At first, the movie is both fascinating and difficult and off-putting to watch.  The vast majority of the characters are bullies, cruel pranksters, sociopaths in the making, if not there already.  There is a reality to these characters, but they’re not pleasant to watch, especially since Gondry in many ways, doesn’t pass judgment or interpret them, but just lets them speak for themselves.  And as many artists do, Gondry seems to find man’s inhumanity to man far more interesting and entertaining than the more optimistic and positive aspects of humankind—he tends to see this long bus ride, this very long bus ride, this extremely, incredibly long bus ride, as a remake of The Lord of the Flies (and who knows, maybe he’s right).
But in the end, the movie stopped going anywhere for me after awhile.  One reason is the acting.  Gondry employs an Italian neo-realistic approach here, using real teens in the roles (even the names of the characters are the names of the actors playing them).  This has all the plusses and minuses of that aesthetic approach—sometimes a feeling of intense reality appears, at other times (a bit too often) the lines feel clunky and the characterizations come across as flat and bland.   Another reason is that after awhile, the various stories don’t seem to really go anywhere and quickly feel repetitive and all on the same level.  It becomes a bit tedious and even boring.  In the end, the authors resolve various through lines and relationships, but more often than not, in rather familiar and formulaic ways, until what’s left is a movie that feels as if it is trying to be something new and original, but is ultimately just a bit too conventional with nothing that new or insightful to say.  

Reviews of Perestroika, Tokyo! and Paris 36


Perestroika is the new film directed by Slava Tsukerman who made the cult film Liquid Sky in 1982 and hasn’t done many films since. It’s about a physicist (Sam Robards) who left Russia under Communist rule and returned years later after the USSR fell. His marriage is in a shambles, he drinks too much and he has writer’s block in his efforts to use physics to prove the existence of God. There are some interesting scenes comparing pre- and post-Communist life (a few excellent ones where his colleagues all publicly and vociferously denounce him for his desire to immigrate then turn up at his apartment a couple of days later to celebrate his birthday as if nothing of any significance had happened) and Robards and Ally Sheedy are excellent, though most of the other actors are hampered by the dubbing. But the film fails to connect emotionally, possibly because when all is said and done, though the author wants you to think it’s about a man’s existential impasse, it’s really just a Philip Roth type story where you’re supposed to feel sorry for the central character because four women are after him.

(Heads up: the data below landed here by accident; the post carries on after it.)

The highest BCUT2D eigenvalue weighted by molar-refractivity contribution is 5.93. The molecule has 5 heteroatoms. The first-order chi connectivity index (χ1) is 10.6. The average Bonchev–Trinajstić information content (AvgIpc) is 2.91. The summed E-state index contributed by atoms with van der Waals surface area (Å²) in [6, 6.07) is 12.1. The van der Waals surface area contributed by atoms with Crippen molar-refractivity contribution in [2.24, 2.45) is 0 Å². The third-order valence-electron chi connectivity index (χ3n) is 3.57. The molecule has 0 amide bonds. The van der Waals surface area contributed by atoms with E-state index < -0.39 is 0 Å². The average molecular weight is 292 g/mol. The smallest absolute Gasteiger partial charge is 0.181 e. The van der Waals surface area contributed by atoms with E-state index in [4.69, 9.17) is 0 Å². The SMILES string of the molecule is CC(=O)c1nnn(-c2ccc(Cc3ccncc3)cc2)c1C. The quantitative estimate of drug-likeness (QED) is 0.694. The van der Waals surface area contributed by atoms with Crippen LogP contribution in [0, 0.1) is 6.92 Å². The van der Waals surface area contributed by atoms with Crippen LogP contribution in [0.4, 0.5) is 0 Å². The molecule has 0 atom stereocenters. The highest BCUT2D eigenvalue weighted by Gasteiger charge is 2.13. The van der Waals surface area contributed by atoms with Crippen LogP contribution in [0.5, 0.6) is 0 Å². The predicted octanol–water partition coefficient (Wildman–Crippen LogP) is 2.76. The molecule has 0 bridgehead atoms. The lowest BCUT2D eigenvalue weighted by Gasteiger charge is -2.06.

Tokyo! (to distinguish it from Tokyo; or Tokyo :-)) is an omnibus film made up of three shorts. The first called Interior Design, written and directed by Michel Gondry, is about a woman who turns into a chair because she has lost her purpose in life. It has some interesting moments, but it’s hard to tell what the moral of the story is. The second film, Merde, written and directed by Leos Carax, is about…I have no idea; try as I might, I can’t remember a single thing about it. The third, Shaking Tokyo, written and directed by Joon-ho Bong (who did The Host) is the most satisfying. It’s about a compulsive obsessive agoraphobe who one day meets the eyes of a female pizza delivery person and falls in love. He finally takes his first step out of his home in years, only to find out that everybody else has become agoraphobic. It’s filled with creepy scenes in the tradition of many Asian horror films where the effects are suggested rather than CGI’d.

Paris 36 is not Children of Paradise, though at times it seems to try to be. It’s also not 42nd Street, which is also resembles at times. It’s not really a lot of anything except a mish mash of plots from a lot of different films. It starts out well enough, but about a third of the way, it all starts derailing. There’s no real logic to much of it and it all seems rather haphazard, as if the authors Christophe Barratier (who also directed), Pierre Philippe, and Julien Rappeneau were making it up as they went along. This is perhaps one of the few times a movie would be improved by reading a book on screenwriting.